Remember that ’70s song “The Things We Do For Love” by 10cc? You know, the one about walking in the rain and the snow and there’s nowhere to go, and you’re feeling like a part of you is dying?
Well, “March of the Penguins” makes humans look like complete slackers in the romance department.
The things these creatures do for love — or at least for reproduction — include trekking dozens of miles across the Antarctic ice, going for months without food and enduring temperatures of 70 degrees below zero with 100 mph winds. And that’s before the baby emperor penguins even hatch.
French director Luc Jacquet and a team of incredibly brave (and heavily bundled) documentary filmmakers captured this complicated mating ritual with strikingly crisp photography that’s both grand and intimate. The images of this unforgiving terrain (the work of cinematographers Laurent Chalet and Jerome Maison) are so viscerally evocative, you might find yourself shivering in your seat — though narrator Morgan Freeman provides warmth with his typically comforting voice.
Freeman explains the journey that takes place each winter, when thousands of emperor penguins fling their bodies from their comfy, watery homes and waddle off single file, chattering and honking and flapping their flippy wings, until they reach the breeding ground in a cruelly inhospitable part of the continent.
That they have the wherewithal to accomplish this feat is astonishing — though many older penguins die in the process — but it’s also undeniably cute. Shuffling side to side, craning their pointy heads all around, they look like overfed tourists wandering in Times Square. And as the mating process continues, they will come to resemble humans in many more ways.
Once they reach the breeding ground — a spot where the ice is thickest — the males and females randomly pair up until a few stragglers remain, like last call at a bar. Then comes the foreplay: They hold their heads close to each other, lightly nuzzle each other with their beaks, and seem to be whispering sweet nothings in one another’s ears. The sensuous way this sequence is edited makes the penguins look almost as hot as Brad Pitt and Angelina Jolie.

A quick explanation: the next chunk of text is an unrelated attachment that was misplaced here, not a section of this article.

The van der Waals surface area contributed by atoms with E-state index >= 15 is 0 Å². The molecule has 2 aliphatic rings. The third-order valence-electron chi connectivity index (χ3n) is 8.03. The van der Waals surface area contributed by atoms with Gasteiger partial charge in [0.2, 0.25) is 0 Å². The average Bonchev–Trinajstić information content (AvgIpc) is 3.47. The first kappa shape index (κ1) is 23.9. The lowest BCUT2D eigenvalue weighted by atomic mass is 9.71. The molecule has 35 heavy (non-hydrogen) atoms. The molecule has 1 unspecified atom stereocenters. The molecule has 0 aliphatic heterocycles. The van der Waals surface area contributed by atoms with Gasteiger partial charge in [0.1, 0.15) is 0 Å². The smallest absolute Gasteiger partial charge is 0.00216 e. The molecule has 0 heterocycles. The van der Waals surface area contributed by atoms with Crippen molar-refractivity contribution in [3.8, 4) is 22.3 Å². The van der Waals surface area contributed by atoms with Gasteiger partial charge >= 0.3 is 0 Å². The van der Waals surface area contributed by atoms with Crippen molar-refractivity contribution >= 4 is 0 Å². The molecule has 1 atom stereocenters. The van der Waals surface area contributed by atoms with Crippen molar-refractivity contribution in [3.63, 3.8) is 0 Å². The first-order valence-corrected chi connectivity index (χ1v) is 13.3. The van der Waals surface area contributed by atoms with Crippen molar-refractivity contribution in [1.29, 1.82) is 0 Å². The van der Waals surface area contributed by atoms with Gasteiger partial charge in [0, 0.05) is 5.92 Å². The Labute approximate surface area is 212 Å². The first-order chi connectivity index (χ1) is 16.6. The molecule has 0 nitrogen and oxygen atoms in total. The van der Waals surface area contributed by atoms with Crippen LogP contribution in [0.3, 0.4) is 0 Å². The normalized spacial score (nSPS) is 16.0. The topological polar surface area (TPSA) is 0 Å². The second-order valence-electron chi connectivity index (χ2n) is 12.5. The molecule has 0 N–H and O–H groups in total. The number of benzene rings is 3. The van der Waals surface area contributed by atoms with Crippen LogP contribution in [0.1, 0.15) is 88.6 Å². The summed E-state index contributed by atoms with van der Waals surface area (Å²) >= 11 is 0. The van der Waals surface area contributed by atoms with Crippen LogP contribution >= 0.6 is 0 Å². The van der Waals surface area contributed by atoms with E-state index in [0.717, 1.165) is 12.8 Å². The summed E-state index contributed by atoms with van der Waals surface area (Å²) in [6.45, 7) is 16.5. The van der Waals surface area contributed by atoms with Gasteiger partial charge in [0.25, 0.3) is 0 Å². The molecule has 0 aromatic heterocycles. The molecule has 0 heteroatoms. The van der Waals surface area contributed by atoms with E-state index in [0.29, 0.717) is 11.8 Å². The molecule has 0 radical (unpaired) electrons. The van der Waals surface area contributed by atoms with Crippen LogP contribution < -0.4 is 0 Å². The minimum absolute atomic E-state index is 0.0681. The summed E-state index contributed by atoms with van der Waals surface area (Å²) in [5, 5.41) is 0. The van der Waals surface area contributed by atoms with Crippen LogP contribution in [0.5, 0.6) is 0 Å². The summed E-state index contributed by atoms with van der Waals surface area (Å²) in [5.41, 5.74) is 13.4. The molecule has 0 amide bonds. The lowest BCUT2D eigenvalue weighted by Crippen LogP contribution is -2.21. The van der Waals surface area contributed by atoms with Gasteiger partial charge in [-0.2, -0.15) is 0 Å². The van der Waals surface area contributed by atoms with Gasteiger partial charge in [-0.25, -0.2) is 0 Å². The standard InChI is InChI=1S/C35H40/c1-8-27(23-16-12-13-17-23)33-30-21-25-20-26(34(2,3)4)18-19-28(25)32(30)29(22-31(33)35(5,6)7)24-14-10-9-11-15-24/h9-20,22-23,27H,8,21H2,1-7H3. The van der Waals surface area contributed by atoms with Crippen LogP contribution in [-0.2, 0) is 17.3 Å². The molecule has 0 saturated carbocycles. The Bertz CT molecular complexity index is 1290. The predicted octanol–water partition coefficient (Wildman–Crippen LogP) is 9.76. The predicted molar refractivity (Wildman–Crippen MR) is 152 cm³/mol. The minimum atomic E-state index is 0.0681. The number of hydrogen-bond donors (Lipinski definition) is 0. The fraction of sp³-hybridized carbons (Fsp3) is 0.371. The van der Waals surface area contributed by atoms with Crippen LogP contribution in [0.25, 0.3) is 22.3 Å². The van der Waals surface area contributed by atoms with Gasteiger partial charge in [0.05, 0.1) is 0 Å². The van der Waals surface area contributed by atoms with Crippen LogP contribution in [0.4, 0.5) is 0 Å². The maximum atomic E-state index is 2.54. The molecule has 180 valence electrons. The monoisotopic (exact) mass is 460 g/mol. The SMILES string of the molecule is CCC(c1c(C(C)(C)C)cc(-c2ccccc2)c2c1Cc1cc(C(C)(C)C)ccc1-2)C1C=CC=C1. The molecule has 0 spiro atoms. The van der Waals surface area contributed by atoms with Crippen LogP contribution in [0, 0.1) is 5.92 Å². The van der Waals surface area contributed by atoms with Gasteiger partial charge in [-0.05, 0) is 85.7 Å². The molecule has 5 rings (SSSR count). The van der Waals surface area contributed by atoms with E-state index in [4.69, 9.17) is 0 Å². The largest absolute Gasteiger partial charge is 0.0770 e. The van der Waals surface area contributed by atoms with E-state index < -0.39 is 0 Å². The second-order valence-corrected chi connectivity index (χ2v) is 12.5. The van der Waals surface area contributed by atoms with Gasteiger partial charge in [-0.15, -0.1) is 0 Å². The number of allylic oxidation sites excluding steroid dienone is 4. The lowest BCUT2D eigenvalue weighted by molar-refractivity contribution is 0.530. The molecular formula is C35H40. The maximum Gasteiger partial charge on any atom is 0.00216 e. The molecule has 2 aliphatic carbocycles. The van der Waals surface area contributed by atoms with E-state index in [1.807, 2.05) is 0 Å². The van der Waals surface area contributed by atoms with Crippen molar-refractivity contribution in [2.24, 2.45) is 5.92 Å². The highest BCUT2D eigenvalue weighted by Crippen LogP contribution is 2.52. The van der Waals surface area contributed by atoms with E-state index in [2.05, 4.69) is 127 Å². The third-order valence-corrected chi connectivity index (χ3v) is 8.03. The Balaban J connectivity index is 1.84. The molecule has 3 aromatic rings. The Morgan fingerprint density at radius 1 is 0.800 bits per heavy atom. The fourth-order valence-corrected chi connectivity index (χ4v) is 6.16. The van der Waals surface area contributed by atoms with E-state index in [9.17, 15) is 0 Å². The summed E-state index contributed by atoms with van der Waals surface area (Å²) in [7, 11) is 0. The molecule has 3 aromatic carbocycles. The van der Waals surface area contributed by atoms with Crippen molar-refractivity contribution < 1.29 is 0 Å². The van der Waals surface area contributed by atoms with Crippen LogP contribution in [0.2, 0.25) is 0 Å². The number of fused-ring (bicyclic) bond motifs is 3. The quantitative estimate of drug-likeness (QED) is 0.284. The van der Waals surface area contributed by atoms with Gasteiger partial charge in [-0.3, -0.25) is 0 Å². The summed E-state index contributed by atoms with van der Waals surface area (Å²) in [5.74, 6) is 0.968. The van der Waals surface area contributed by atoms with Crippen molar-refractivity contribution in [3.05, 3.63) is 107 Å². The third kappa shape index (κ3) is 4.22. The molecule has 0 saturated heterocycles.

They mate once, and if they did it right, a single egg follows. Here’s where things get really dicey: The mother briefly holds the egg on the tops of her feet, covering it with the warmth of her underbelly, before carefully passing it off to the father to protect in the same manner. (Not all the eggs make it — exposure to the elements can kill them in seconds — which Jacquet depicts in bleak fashion.)
Then the mama penguins schlep back to the water to get food, while the daddies, holding their soon-to-be-born chicks, huddle together to endure blinding blizzards.
Fascinating? For sure. But characterizing what these penguins do as an act of love, as the film does, is a reach. How do we know it’s love? They’re penguins! They have to make more penguins. This is what they instinctively know to do. Assigning human emotion to the process comes off as a feeble attempt at the warm fuzzies. (This from a person who tells her Boston terriers she loves them daily, and assumes that if they could speak English, they’d return the sentiment.)
The emperor penguins are also fickle creatures: They only stay together for a year or so while they make the baby penguin, then split up and find someone new the following winter. And the baby-daddies rarely come around to check on their offspring — which is a shame, because the furry little guys are freakishly cute.
One thing that is indisputable: Despite the obvious logistical difficulties in making this film, the result is something that’s deceptively simple yet surprisingly moving.